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Hybrid Printing – The Future of Direct Mail?

Andy hadn’t heard much reporting on the process of adding inkjet printing heads to existing equipment - so he went out looking for it. He’s covered the latest and greatest on inkjet finshing , and he visited one of the largest UK direct mail printers to see how they’re utilizing the technology.

By Andrew Tribute
Published: March 15, 2011

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Discussion

By David Loos on Mar 16, 2011

MCS demonstrated the MCS Eagle Inkjet with two 4.25” Kyocera heads stitched together offering a solid 8.5” of print at Graph Expo last year. One PC can drive two of these 8.5” heads, for a total of 17” of print. We had the printer in-line with a bindery, (unwinding, imaging, cutting and folding).
I agree with your thoughts. We have had the most interest and sales in the flexo markets, and in the mailing bindery areas.
http://www.mcspro.com/Videos/MCS%20Eagle%208%20inch%20head%20LQ.wmv

 

By David Loos on Mar 16, 2011

MCS demonstrated the MCS Eagle Inkjet with two 4.25” Kyocera heads stitched together offering a solid 8.5” of print at Graph Expo last year. One PC can drive two of these 8.5” heads, for a total of 17” of print. We had the printer in-line with a bindery, (unwinding, imaging, cutting and folding).
I agree with your thoughts. We have had the most interest and sales in the flexo markets, and in the mailing bindery areas.
http://www.mcspro.com/Videos/MCS%20Eagle%208%20inch%20head%20LQ.wmv

 

By Buck Crowley on Mar 16, 2011

Andy's comments are all very valid but they are a look at the present.
Most "new print heads" have been in high volume usage for years in areas such as wide-format, office and packaging. Many of the web-printing heads are the same as a successful low-cost workgroup printers.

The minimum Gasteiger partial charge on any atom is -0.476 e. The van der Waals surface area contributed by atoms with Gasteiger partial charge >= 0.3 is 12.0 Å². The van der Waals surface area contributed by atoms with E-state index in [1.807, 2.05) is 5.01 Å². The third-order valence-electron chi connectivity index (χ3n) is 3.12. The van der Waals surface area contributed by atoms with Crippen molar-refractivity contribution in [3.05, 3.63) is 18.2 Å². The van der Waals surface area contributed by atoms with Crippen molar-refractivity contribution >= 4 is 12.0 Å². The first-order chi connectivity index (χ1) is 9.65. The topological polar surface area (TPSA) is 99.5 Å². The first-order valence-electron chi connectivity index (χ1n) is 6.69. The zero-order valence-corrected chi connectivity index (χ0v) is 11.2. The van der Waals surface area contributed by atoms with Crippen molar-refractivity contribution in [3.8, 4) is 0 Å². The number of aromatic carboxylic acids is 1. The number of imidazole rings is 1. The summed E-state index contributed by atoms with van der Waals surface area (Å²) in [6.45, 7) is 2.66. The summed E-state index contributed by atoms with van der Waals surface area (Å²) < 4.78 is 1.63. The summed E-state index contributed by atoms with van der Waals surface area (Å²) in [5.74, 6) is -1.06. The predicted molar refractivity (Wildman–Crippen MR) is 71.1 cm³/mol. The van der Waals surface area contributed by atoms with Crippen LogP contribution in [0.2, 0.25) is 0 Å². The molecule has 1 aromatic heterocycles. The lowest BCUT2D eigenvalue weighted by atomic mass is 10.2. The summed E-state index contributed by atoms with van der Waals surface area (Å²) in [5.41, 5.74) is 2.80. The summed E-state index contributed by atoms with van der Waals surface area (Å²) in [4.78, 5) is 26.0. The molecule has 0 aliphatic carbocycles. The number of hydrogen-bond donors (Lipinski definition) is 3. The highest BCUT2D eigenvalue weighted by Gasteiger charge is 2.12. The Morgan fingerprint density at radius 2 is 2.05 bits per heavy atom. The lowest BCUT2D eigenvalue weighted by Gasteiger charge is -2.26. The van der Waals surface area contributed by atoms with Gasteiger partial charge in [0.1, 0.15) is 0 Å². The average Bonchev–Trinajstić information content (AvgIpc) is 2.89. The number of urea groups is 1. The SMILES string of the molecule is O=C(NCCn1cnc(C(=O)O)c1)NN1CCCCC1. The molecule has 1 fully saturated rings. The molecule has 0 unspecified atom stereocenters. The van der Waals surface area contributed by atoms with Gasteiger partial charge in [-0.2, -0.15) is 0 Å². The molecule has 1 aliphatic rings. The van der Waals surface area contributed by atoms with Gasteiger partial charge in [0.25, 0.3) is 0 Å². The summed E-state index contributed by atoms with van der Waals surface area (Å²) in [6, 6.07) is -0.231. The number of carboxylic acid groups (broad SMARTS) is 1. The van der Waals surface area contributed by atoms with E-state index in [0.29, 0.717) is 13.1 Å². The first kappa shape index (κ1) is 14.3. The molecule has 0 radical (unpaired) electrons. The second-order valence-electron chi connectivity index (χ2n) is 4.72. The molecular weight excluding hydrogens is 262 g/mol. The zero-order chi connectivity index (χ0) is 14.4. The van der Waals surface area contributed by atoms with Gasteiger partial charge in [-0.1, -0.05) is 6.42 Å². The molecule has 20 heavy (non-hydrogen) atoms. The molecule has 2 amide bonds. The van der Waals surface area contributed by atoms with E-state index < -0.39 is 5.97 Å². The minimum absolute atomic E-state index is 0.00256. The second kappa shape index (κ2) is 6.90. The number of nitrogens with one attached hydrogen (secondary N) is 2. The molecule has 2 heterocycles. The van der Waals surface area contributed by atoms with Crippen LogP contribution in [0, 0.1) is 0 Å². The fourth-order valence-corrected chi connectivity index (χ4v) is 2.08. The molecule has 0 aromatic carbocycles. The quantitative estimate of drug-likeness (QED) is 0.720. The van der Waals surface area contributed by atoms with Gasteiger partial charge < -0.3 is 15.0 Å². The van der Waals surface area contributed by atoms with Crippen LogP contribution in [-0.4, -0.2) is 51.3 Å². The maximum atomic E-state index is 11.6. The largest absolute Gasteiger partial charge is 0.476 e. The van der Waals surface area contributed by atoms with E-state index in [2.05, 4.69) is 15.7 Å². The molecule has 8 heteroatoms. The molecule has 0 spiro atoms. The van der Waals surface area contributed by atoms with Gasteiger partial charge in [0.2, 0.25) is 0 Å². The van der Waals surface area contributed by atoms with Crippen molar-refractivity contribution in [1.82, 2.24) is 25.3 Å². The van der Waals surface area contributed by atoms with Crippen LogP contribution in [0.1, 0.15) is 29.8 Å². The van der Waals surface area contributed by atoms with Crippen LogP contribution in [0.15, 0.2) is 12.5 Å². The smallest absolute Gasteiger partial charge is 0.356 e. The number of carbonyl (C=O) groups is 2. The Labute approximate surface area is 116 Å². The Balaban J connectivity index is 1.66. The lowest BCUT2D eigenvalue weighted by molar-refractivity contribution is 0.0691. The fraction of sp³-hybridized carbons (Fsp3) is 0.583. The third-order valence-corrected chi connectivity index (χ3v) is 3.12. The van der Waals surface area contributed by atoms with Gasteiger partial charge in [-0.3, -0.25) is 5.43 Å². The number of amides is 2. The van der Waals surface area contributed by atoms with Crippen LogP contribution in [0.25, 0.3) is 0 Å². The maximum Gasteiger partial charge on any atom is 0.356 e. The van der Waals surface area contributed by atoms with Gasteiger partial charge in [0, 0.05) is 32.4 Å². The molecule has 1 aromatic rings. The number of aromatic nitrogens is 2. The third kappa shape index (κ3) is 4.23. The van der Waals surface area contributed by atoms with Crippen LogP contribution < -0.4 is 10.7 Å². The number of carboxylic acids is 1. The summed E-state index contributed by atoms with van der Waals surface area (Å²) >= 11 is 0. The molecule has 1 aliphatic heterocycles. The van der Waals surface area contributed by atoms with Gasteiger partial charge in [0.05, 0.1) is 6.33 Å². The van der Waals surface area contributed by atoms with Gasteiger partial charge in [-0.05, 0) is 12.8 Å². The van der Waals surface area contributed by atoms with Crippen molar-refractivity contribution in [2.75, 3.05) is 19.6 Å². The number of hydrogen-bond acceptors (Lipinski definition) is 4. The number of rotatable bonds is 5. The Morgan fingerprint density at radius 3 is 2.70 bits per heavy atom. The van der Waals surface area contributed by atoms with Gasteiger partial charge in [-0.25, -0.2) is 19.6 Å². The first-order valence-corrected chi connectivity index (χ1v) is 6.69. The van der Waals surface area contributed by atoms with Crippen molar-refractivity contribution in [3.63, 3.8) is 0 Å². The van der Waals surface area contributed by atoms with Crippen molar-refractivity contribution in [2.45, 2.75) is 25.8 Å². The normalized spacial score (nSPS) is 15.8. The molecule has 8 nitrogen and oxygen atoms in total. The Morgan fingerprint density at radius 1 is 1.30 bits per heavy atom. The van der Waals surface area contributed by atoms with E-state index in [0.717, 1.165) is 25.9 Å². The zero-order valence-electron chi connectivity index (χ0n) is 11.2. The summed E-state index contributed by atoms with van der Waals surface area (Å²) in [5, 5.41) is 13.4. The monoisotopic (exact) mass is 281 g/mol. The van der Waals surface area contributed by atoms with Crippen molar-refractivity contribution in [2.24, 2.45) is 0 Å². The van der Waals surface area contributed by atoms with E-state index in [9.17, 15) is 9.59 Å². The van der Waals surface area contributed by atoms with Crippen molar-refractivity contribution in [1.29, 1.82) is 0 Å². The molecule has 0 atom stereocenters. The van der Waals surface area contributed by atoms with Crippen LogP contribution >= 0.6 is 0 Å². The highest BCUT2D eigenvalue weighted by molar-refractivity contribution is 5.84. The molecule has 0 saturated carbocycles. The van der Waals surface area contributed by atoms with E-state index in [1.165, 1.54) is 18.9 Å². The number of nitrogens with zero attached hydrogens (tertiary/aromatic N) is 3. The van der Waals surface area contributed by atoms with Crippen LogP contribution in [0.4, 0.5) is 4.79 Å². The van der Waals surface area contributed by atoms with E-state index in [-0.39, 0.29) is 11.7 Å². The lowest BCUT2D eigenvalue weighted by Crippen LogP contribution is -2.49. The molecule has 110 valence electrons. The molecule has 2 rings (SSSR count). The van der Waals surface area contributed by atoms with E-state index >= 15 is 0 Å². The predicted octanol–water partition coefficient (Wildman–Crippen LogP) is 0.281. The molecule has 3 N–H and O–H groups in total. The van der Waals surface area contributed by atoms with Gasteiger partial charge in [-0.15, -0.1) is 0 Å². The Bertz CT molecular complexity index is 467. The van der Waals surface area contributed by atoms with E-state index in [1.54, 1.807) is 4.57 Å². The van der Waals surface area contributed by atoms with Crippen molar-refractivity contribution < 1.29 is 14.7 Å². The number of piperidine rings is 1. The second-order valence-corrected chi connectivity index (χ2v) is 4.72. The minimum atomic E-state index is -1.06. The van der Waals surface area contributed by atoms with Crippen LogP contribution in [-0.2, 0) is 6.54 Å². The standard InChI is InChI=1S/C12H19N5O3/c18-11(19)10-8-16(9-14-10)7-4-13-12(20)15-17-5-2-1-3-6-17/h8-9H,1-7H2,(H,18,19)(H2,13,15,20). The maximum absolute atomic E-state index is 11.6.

Inkjet has been printing on every conceivable substrate for years.
Stitching heads together is fundamental in inkjet printing. The standard has been ½”, anything wider is often a stitched array.
At 1000fpm, most inkjet drops are still 10 times faster than the web.

As to the fourth point: who will do the integration of the print heads? The answer is the same people who have been putting on press accessories for years. I don’t think there is any press auxiliary that is simpler to add to a web press than inkjet.
On expensive, inkjet is inherently inexpensive, it is only the current rate of adoption, due to tough economy that makes the cost high.
Putting the print heads into a finishing operation works too (good point Andy!). What is a waste is the 1000’s of standalone inkjet systems in printing plants. The inkjets should be bolted on the folder or the jet-press or the bindery or any upstream process including the press.
Thank You Andy – keep up the good work.
Buck @ BuckAutomation.com

 

By Buck Crowley on Mar 16, 2011

Andy's comments are all very valid but they are a look at the present.
Most "new print heads" have been in high volume usage for years in areas such as wide-format, office and packaging. Many of the web-printing heads are the same as a successful low-cost workgroup printers.
Inkjet has been printing on every conceivable substrate for years.
Stitching heads together is fundamental in inkjet printing. The standard has been ½”, anything wider is often a stitched array.
At 1000fpm, most inkjet drops are still 10 times faster than the web.

As to the fourth point: who will do the integration of the print heads? The answer is the same people who have been putting on press accessories for years. I don’t think there is any press auxiliary that is simpler to add to a web press than inkjet.
On expensive, inkjet is inherently inexpensive, it is only the current rate of adoption, due to tough economy that makes the cost high.
Putting the print heads into a finishing operation works too (good point Andy!). What is a waste is the 1000’s of standalone inkjet systems in printing plants. The inkjets should be bolted on the folder or the jet-press or the bindery or any upstream process including the press.
Thank You Andy – keep up the good work.
Buck @ BuckAutomation.com

 

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